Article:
Africanized bee (killer bee)
Will chase intruders up to a quarter mile from their hives
Africanized bee (killer bee) Scientific Classification
- Scientific Name
- Apis mellifera
Africanized bee (killer bee) Conservation Status
Africanized bee (killer bee) Facts
- Name Of Young
- Group Behavior
- Fun Fact
- Will chase intruders up to a quarter mile from their hives
- Estimated Population Size
- 40,000 per hive
- Biggest Threat
- Most Distinctive Feature
- Highly aggressive swarming tendencies
- Distinctive Feature
- Will abscond and relocate their hives elsewhere when stressed
- Other Name(s)
- Killer bee, Africanized honeybee
- 1 inch
- Average Spawn Size
- 1,500-2,000 eggs per day
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One of the most aggressive insects in the world, the Africanized bee is a hybrid of the western honey bee. Breeders created the first of these by crossbreeding East African lowland honey bees with European honey bee subspecies. Over the years, numerous hives escaped captivity and spread throughout North and South America. They are much more aggressive than other western honey bee subspecies and are likely responsible for the deaths of thousands of people.
5 Africanized Bee Facts
- Africanized bees tend to swarm more often than other subspecies of honey bee.
- When threatened, they may chase people or animals up to a quarter of a mile from their hive.
- Compared to other honey bees, Africanized bees live in much higher population densities and with greater numbers of guard bees.
- They willingly relocate their hives in response to stress or a lack of abundant food sources.
- To feed their many larvae, Africanized bees harvest greater quantities of pollen and nectar than other honey bees, making them more prolific honey producers.
Africanized Bee Species, Types, and Scientific Name
Also known as Africanized honey bees or killer bees, they are a subspecies of the western honey bee or European honey bee (Apis mellifera). Breeders created Africanized bees by crossbreeding East African lowland honey bees (A. m. scutellata) with several subspecies of European honey bees. Some of the subspecies used to create Africanized bees include the Italian honey bee (A. m. ligustica) and the Iberian honey bee (A. m. iberiensis). The genus name Apis derives from the Latin word for “bee,” while mellifera translates to “honey-bearing” or “honey-carrying.”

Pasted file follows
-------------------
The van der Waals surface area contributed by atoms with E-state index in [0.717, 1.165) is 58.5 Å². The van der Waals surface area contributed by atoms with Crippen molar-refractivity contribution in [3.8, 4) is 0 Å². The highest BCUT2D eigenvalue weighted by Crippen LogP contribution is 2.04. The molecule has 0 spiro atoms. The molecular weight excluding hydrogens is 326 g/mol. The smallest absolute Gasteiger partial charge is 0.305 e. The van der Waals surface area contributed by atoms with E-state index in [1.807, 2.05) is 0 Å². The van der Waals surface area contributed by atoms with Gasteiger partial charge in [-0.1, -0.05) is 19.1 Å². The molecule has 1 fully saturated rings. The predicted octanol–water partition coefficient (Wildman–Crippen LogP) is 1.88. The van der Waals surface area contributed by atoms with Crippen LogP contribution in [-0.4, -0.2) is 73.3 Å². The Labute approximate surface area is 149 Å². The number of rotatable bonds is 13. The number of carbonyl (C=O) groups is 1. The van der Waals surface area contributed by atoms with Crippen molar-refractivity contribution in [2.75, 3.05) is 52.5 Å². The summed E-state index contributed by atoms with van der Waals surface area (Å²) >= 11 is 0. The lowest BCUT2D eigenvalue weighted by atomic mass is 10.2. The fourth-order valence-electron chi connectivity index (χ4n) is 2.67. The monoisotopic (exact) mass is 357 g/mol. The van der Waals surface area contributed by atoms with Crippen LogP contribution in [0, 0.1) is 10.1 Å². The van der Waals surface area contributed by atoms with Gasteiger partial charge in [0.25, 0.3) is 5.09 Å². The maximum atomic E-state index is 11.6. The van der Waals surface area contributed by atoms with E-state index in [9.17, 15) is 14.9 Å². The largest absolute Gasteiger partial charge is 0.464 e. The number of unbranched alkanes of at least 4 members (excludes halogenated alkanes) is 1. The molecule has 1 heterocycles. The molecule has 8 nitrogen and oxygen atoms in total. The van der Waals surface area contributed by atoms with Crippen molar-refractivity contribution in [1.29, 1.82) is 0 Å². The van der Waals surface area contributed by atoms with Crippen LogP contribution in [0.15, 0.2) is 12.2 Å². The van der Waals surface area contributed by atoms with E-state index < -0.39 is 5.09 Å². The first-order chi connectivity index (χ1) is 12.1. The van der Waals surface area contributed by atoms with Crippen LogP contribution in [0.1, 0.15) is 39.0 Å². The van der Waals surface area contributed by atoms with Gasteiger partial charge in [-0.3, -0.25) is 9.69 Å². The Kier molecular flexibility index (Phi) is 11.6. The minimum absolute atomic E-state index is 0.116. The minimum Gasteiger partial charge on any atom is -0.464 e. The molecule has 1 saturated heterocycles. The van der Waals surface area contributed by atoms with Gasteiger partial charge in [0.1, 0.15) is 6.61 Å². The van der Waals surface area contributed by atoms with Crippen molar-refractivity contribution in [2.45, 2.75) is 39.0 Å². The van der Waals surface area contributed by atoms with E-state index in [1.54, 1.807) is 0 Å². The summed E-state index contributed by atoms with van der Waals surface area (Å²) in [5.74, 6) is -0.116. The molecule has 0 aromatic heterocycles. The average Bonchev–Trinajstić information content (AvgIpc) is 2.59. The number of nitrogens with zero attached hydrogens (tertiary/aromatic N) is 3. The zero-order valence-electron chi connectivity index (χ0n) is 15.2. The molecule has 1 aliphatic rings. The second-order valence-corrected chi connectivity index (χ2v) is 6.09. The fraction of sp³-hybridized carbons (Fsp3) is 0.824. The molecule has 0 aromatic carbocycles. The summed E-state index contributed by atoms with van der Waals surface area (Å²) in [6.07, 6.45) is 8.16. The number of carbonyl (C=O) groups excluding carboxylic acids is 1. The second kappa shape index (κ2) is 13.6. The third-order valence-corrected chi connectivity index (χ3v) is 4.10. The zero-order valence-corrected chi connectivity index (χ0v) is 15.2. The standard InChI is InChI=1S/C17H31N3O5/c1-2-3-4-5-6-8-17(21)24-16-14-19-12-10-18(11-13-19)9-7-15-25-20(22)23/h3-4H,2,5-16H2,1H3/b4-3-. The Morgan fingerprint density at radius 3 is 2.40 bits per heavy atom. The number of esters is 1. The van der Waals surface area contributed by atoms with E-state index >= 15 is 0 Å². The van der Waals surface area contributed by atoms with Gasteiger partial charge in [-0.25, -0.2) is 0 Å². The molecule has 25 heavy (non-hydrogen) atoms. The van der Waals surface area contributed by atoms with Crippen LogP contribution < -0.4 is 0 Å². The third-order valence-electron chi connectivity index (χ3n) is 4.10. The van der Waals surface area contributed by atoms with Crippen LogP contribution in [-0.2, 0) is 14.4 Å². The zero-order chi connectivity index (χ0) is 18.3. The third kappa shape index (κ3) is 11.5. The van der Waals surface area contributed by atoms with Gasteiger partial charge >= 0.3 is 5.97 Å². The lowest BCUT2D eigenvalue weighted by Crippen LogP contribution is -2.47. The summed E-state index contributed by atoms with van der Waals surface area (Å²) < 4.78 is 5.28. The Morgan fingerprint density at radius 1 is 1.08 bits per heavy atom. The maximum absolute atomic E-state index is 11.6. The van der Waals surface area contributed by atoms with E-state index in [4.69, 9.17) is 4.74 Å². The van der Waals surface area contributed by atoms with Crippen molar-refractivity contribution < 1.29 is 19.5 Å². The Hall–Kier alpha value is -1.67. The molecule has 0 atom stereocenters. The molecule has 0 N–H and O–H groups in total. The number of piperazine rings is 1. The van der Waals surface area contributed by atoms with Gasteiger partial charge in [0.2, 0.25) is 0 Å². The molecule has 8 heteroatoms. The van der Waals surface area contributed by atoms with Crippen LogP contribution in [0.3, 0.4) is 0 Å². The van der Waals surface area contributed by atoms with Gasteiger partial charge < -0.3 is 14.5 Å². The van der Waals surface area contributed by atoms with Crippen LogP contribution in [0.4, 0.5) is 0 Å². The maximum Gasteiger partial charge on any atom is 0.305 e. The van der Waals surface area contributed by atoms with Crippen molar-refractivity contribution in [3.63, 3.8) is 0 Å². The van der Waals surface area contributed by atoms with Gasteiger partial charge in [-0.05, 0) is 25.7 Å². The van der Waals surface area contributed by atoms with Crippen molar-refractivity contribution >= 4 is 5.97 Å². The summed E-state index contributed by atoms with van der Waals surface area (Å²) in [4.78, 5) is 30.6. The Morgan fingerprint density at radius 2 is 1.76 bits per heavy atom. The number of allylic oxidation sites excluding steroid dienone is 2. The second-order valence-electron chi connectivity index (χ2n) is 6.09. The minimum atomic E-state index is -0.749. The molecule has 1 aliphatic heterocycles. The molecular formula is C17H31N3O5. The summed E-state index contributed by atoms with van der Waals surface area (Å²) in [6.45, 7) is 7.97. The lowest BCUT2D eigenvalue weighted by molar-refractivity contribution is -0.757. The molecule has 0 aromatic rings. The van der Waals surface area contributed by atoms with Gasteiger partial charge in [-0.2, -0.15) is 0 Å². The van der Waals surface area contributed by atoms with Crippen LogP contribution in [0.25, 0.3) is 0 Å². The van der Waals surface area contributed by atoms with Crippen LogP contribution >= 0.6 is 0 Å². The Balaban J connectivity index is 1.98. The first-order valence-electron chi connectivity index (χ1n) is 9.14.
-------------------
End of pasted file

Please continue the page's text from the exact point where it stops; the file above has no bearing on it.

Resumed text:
Appearance: How to Identify Africanized Bees
In terms of appearance, Africanized bees don’t look that different from regular honey bees. They measure between .04 and 1 inch long, with the size varying depending on the bee’s role within a colony. On average, the female worker bees measure slightly smaller than the male drone bees, which in turn measure smaller than the female queen bee. They feature a pair of large, compound eyes, three simple eyes, and a pair of sensitive antennae. Only the females have a stinger. Like other honey bees, they are covered in tiny hairs that appear predominantly brown except for a series of alternating brown and yellow stripes on the abdomen.
Habitat: Where to Find Africanized Bees
As a human-engineered hybrid, they did not occur naturally in the wild until recently. The biologist Warwick E. Kerr introduced Africanized bees to the Western Hemisphere when he brought Eastern African lowland honey bees to Brazil in the 1950s. He bred these bees with the European honey bees common in the Americas at the time in an attempt to create bees better adapted to producing honey in tropical environments. Then, in 1957, 26 swarms escaped activity. These swarms slowly spread throughout the region, interbreeding with wild honey bee colonies.
Since then, Africanized honey bees have spread throughout much of South America and Latin America. The first Africanized bees arrived in the United States sometime in the early 1990s. You can now find them throughout the American south and southwest. They don’t have a specific habitat and can thrive in various environments. Although they require access to water, they can also thrive in drier, desert regions that lack an abundance of food. They are bred for warm temperatures and don’t fare well in particularly cold habitats. This may explain why they have not managed to penetrate further north into the United States or Canada. Most of them construct wax hives in trees, shrubs, or on buildings. However, some also construct underground burrows.